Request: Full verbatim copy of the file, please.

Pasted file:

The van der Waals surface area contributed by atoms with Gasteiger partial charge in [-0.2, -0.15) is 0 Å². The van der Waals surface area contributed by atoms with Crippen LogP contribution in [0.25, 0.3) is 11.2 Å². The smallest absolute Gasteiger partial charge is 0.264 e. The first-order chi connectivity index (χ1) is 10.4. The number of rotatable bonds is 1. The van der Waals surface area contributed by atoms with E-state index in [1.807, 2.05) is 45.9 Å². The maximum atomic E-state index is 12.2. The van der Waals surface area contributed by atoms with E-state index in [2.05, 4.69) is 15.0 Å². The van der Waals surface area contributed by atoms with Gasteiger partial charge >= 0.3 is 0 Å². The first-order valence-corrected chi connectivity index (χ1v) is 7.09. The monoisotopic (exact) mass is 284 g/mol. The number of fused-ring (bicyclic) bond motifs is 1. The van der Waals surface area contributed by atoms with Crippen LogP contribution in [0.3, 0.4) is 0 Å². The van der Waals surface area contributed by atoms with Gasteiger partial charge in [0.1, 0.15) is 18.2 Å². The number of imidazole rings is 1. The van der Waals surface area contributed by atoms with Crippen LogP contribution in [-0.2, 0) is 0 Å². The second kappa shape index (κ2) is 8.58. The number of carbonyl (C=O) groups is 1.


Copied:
The van der Waals surface area contributed by atoms with Gasteiger partial charge in [-0.2, -0.15) is 0 Å². The van der Waals surface area contributed by atoms with Crippen LogP contribution in [0.25, 0.3) is 11.2 Å². The smallest absolute Gasteiger partial charge is 0.264 e. The first-order chi connectivity index (χ1) is 10.4. The number of rotatable bonds is 1. The van der Waals surface area contributed by atoms with E-state index in [1.807, 2.05) is 45.9 Å². The maximum atomic E-state index is 12.2. The van der Waals surface area contributed by atoms with E-state index in [2.05, 4.69) is 15.0 Å². The van der Waals surface area contributed by atoms with Gasteiger partial charge >= 0.3 is 0 Å². The first-order valence-corrected chi connectivity index (χ1v) is 7.09. The monoisotopic (exact) mass is 284 g/mol. The number of fused-ring (bicyclic) bond motifs is 1. The van der Waals surface area contributed by atoms with Crippen LogP contribution in [0.3, 0.4) is 0 Å². The van der Waals surface area contributed by atoms with Gasteiger partial charge in [0.1, 0.15) is 18.2 Å². The number of imidazole rings is 1. The van der Waals surface area contributed by atoms with Crippen LogP contribution in [-0.2, 0) is 0 Å². The second kappa shape index (κ2) is 8.58. The number of carbonyl (C=O) groups is 1.